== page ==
Moses Naim, in his book The End of Power, describes a contemporary phenomenon he calls ‘the Gulliver Effect’. In the contemporary landscape of power, a large number of small actors have the possibility to prevent all sorts of things from happening – but there is no actor powerful enough to take resolute action.
I’ve come to understand ‘cancel culture’ as one component of the Gulliver Effect. It may rightly be seen as the downtrodden rising up against oppression, using the tools at their disposal for justice, speaking truth to power. This may well offer a needed emotional outlet to some who deserve it, and rightly condemn abuses of power. Yet the effect is not generalized empowerment, or a greater capacity to coordinate change.
Anger is a consuming passion. Cancelling mobs have a fascinating power. All eyes are glued on social media. Making those channels prime real estate for advertisement. And so, with every cancel storm, shareholders cash in. Behind the shouts of popular anger, can you hear the background chuckle of Zuckerberg, pension funds managers and wealthy boomers.
It’s not just about money flows: it’s energy spent. It takes effort, and time, to organize a social movement, articulate an alternative worldview, or build a work of art. Anger will drain much of that energy. And then, to soothe the angst, we spend our cash on Uber Eats and Netflix subscriptions. Besides, polarised minds are ill-prepared for the creative efforts of inventing a new world. It’s too much complexity to hold. So, by leaning into the anger, we may well leave a wide empty playing field for large corporates. Once again, I can hear the chuckle of Sillicon Valley tycoons and wealthy boomers in the background.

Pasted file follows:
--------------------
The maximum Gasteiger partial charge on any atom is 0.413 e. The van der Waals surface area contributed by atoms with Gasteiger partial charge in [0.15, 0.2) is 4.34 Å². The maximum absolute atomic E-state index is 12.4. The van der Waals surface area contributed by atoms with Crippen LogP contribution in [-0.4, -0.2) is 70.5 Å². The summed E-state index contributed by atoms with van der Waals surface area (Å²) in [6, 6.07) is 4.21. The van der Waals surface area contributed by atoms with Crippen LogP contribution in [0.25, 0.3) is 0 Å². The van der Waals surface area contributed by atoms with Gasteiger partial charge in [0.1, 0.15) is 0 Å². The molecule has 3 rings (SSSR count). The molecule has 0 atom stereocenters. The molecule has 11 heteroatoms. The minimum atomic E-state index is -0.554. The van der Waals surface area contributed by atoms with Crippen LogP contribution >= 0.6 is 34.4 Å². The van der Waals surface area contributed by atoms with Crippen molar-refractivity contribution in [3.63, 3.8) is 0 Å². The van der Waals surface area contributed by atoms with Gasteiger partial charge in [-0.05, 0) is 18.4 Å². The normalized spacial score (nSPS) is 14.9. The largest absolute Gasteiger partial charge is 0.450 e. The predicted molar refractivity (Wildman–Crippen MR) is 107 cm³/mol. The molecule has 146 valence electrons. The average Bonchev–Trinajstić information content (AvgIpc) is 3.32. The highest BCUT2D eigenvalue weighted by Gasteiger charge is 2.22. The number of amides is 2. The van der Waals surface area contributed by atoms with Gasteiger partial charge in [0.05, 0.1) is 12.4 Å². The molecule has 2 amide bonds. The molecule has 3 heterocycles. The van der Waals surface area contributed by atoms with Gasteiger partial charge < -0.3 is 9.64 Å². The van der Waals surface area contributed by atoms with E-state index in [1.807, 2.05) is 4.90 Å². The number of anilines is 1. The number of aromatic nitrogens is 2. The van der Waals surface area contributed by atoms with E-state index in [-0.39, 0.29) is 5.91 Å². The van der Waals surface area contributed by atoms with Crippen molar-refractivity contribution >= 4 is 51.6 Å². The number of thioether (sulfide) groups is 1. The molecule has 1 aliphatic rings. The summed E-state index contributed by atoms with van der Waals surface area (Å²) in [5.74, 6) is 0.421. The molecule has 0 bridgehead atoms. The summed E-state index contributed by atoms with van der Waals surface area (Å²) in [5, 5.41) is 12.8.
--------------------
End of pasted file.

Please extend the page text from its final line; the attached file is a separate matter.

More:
So here is a proposal, to counter the Gulliver effect. What if we were to deliberately stop engaging in those anger games, engineered to the benefit of wealthy boomers and billionaires. What if we were to use that energy to create new worlds instead? Easier said than done – well, here is a possible first step. What if, instead of ‘cancel culture’, we were to build a ‘propel’ culture. What if we were to use our brains and hearts and bodies not to destroy what we hate and despise, but praise and uplift what we love and admire?
This is – in fact – what I propose to do over the coming months or so. Shift the tone to gratitude, identify people I admire, projects I find promising, books and ideas I find inspiring and admirable – and articulate what it is about them that I like. As an act of resistance against engineered malaise.